• Such dynamics play out in the vPE use case as well. Broadband Network Gateway (BNG)/Broadband Access Router (BRAS) functions – Dynamic Host Configuration Protocol (DCHP), Authentication, Authorization, and Accounting (AAA), Point-to-Point Protocol (PPP) termination, Multiprotocol Label Switching (MPLS) gateway, or Internet Protocol (IP) hair-pinning, for example – are realized as virtual software functions. When leveraged in conjunction with Ethernet aggregation switches, this approach creates the opportunity to simplify, replace, or reduce the costs for routers at the provider-network edge.

• Similarly, the vBS use case eliminates the need for mini base stations at small cells. They are replaced with remote radio heads that are fed by base station pools running as software applications on server farms in base station hotels.

Virtualizing the control plane functionality of fixed access nodes and realizing content delivery networks as software applications in general purpose compute hardware represent additional relevant use cases. Residential gateway and set-top boxes can be virtualized as well.

Guaranteed network performance in terms of speed, latency, and timing is essential in each of these scenarios, especially if virtual-network functions are hosted remotely. That's why the SDN-based approach is so beneficial. It provides flexibility to change network configurations, optimize network performance, and dynamically adapt the network and thus simplifies the provisioning of dedicated connections for elephant flows, rerouting of traffic in case of network congestion or failure, and on-demand bandwidth bursting and steering capabilities.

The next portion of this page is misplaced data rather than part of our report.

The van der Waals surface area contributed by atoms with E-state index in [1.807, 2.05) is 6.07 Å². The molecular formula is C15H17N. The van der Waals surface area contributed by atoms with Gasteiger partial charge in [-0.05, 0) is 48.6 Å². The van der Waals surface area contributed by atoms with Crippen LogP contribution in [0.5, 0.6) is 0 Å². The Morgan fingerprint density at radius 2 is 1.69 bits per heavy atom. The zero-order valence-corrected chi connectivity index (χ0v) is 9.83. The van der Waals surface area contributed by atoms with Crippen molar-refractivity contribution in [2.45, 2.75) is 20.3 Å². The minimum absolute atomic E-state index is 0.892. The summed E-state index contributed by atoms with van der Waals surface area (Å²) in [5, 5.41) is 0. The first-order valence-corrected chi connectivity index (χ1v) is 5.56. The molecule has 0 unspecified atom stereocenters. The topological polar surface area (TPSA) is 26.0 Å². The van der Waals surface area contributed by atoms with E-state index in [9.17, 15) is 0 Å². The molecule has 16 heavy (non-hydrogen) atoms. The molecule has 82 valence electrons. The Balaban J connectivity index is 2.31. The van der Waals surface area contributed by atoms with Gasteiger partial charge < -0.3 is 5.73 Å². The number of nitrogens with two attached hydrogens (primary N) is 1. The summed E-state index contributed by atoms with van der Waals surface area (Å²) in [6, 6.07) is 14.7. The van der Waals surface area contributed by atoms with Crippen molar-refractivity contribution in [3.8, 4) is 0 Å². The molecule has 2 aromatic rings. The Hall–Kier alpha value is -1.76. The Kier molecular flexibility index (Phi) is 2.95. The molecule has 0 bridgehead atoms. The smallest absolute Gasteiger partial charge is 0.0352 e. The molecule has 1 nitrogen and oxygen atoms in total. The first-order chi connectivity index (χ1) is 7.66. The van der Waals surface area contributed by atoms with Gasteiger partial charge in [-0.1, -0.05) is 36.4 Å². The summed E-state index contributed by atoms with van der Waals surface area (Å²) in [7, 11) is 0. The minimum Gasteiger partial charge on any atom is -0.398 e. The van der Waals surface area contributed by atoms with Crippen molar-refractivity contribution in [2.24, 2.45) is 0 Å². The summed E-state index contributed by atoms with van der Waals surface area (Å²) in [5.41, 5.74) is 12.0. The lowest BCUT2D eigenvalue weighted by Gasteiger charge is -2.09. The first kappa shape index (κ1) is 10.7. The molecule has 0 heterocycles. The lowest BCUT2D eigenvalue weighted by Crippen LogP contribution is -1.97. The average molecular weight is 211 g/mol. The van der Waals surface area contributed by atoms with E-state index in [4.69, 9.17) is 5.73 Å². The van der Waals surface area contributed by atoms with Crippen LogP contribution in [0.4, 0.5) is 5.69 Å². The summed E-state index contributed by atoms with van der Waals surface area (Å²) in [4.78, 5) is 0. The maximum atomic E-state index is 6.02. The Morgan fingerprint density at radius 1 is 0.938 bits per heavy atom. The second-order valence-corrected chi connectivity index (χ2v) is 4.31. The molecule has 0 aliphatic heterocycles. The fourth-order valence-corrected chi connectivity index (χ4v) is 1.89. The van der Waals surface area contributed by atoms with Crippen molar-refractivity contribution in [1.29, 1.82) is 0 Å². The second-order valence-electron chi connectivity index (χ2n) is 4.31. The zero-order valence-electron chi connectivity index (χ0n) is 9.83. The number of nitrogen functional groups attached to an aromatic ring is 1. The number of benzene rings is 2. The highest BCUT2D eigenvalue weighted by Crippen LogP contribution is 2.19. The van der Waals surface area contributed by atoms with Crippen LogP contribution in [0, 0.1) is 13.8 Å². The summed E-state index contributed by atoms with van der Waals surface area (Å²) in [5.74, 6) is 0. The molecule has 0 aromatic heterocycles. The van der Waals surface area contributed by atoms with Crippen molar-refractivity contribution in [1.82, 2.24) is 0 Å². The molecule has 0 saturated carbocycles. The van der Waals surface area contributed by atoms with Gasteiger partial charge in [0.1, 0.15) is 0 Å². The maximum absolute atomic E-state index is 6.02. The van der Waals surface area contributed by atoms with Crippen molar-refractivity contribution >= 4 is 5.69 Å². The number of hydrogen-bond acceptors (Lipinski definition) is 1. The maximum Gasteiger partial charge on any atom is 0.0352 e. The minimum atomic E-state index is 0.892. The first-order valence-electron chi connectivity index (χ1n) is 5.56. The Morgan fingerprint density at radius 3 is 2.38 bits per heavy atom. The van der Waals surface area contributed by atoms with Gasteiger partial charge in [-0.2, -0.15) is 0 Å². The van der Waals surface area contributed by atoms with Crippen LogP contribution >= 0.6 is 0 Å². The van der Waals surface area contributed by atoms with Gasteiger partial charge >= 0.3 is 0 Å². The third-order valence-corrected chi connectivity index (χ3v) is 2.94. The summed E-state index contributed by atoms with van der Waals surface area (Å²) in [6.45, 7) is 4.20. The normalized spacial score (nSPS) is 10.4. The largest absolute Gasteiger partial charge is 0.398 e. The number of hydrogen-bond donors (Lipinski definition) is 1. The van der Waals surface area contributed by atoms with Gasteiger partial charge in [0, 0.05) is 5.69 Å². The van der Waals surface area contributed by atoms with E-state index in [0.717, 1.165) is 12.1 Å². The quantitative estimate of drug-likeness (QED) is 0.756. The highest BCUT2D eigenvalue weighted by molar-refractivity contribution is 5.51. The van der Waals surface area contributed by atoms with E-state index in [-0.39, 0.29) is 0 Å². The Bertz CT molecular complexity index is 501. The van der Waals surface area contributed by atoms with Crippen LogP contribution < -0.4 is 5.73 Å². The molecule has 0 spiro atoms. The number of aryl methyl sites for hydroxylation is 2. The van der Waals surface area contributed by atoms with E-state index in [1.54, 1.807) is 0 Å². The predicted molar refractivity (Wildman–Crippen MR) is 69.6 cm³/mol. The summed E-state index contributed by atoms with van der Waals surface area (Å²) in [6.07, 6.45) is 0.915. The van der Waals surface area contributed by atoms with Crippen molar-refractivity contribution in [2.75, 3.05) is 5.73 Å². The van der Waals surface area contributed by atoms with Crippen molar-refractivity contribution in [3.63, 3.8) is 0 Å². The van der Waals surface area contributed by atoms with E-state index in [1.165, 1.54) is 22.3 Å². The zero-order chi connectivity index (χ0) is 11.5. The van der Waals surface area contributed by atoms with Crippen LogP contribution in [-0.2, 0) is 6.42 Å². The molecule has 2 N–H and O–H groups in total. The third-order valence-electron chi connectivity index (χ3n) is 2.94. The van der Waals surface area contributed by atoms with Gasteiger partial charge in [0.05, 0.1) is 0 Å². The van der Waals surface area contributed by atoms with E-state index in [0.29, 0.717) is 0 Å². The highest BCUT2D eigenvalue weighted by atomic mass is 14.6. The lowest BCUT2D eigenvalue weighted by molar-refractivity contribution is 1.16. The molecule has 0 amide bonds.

While such operations mostly are focused on the electrical packet layer, it's valuable to extend them also to the optical layer. Multilayer SDN control improves overall scalability and resiliency by making use of capabilities for dynamic bandwidth and wavelength allocation in passive optical networks and metro aggregation networks.

Fundamental changes ahead

The concept of virtualization has appealed to network managers for many years. As a growing number of use cases and proof-of-concept demonstrations around the world illustrate virtualization's benefits for programmable network control, enhanced scalability, faster adaptation to virtual-machine mobility, etc., substantial global interest has mounted around SDN and related capabilities such as NFV.

The ever-present challenge for telecommunications carriers is to roll out more, higher bandwidth services to more users without additional outlay – or even at reduced cost. Software-defined access and aggregation networks offer the legitimate possibility of achieving the oft-cited, daunting challenge of doing more with less. Whereas reduced capital expenditures was the draw of early software-based networking projects, industry consensus has now determined that even greater savings can be realized via the more efficient network operations that software control enables.

There remains more work to be done, especially in the areas of open interfaces and orchestration, to realize the full commercial viability of software-defined access and aggregation networks. Yet its potential is clear. As the use cases, protocol implementations, and proof-of-concept trials worldwide suggest, software-centric techniques such as SDN and NFV stand to fundamentally change how networks are operated and services are deployed and managed globally in the years ahead.

Jorg-Peter Elbers is vice president, advanced technology in the CTO office at ADVA Optical Networking, where he is responsible for technology strategy and research. His work focuses on network architectures for core/metro/access, broadband access systems, high speed optical transmission, network programmability, and optical/electronic network and node design.